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this was a surprising result. a slim but safe majority voted yes to the referendum question on whether leningrad should become st petersburg once more. it was an indescribable feeling of great romantic illusions and hopes that this was the first step up a great ladder. many of our hopes did not come to pass. the enthusiasm fizzled out during the painful years of economic shock therapy, suffering and hardship. today, with the promotion of soviet nostalgia by politicians and on tv, i think the result would have been different. a mother and child who accidentally fell on to a tube track moments
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before a train arrived have escaped unhurt. police said the woman was pushing a buggy along a platform at baker street station in london when she veered too close to the edge and fell. charlotte gallagher reports. emergency services swarm around baker street station last night. people who saw what happened were screaming and running away in tears. suddenly, alarms started going off, and all the members of staff were running around the place, yelling. and i was on the escalators going down to the platform when a number of staff were running down the escalators with a hi—viz jacket, yelling for everyone to get out of the way. it was on this platform where the family had their miraculous escape. distracted by the arrivals board, the mother fell off the platform, along with her child in a buggy. her partnerjumped down to help and the three managed to crawl into into the shallow pit under the rails.
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the whole point about the pits in which the people cowered underneath the train is that they were built precisely for this eventuality. so the people who designed the tube more than 100 years ago realised that people might fall onto the tracks, and that they would be able to hide underneath the train in the pit. and that's what it did — it did itsjob. the track's electric current was shut down and the family managed to escape. they were taken to hospital but amazingly, did not suffer any serious injuries. transport for london says it is relieved the family managed to escape unharmed after the accident here last night but says it emphasises the need for people to stay behind the yellow line on its platforms. on social media, witnesses expressed their shock and relief about what happened. a near miss which could've been a horrifying tragedy. charlotte gallagher, bbc news. oscar—winning director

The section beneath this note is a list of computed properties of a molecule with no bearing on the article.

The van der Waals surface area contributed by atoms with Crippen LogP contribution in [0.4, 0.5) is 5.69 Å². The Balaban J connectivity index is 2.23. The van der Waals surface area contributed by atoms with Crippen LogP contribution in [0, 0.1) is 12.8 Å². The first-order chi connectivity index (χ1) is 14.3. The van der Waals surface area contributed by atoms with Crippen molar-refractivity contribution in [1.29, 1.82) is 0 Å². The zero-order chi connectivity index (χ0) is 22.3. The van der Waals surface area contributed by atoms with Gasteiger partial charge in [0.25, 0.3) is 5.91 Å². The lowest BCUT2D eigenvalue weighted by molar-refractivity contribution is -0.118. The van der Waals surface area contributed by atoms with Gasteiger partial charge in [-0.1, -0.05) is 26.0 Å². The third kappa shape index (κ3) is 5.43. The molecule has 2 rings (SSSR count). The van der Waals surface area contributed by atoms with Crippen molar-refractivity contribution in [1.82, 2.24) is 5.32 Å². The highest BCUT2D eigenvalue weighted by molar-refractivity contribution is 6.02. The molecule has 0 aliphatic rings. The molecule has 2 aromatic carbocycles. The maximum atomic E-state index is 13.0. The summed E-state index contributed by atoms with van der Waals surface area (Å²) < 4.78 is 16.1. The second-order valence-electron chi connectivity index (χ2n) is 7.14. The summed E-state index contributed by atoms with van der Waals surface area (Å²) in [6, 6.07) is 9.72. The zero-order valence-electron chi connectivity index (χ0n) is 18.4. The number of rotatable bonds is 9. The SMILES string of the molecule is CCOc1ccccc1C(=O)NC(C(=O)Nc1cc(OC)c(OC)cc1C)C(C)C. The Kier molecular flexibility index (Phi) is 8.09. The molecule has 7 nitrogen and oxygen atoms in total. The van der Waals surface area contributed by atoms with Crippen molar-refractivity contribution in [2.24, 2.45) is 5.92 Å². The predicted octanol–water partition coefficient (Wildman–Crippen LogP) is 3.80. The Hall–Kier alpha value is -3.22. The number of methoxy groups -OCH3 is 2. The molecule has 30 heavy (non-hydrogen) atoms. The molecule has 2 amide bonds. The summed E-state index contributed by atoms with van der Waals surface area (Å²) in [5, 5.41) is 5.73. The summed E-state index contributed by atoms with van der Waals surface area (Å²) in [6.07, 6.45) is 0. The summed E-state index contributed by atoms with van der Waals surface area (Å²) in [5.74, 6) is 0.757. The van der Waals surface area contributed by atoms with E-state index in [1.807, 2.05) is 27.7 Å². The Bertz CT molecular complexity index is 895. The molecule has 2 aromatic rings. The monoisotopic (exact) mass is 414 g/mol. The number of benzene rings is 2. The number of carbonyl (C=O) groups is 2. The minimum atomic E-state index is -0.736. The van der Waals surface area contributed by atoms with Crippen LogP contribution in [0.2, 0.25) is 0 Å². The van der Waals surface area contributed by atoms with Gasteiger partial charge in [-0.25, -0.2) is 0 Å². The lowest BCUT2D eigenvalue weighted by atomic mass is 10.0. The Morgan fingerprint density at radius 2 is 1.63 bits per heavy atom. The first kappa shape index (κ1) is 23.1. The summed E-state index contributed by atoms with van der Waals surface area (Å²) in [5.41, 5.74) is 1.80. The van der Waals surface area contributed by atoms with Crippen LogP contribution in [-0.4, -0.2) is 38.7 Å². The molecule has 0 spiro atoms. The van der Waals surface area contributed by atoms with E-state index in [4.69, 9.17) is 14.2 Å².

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alfonso cuaron‘s roma has won the golden lion at the venice film festival, bringing netflix its first major festival victory. it seals the online streaming company's reputation as a big name in arthouse movies, as laura westbrook reports. alfonso cuaron‘s roma is a deeply personal black—and—white memoir. it was inspired by his childhood in the roma district of mexico city, and the film seems to have inspired the judges too... alfonso cuaron for roma! ..taking the top prize at the venice film festival. it was a decision that was reached entirely unanimous by the entire jury, so 9—0. applause. i am the queen. but you are mad. the favourite which, like roma, focuses predominantly on female
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characters, took the grand jury prize. its star, olivia colman, received the best actress award for her portrayal of queen anne. best actor went to willem dafoe, who played vincent van gogh in the biopic at eternity‘s gate. despite stories about women dominating the festival, only one of the films was directed by a woman. jennifer kent took the specialjury prize for the nightingale, a revenge thriller set in the 19th century tasmania, —— a revenge thriller set in 19th century tasmania, and she made a plea in her acceptance speech. i'd just also like to say to all those women out there wanting to make films, please, go and do it. we need you. applause. however, the talk of the night was most certainly netflix. roma was one of six netflix films that premiered here, and it's the first big win for the streaming service at a major festival. cannes banned netflix from its competition.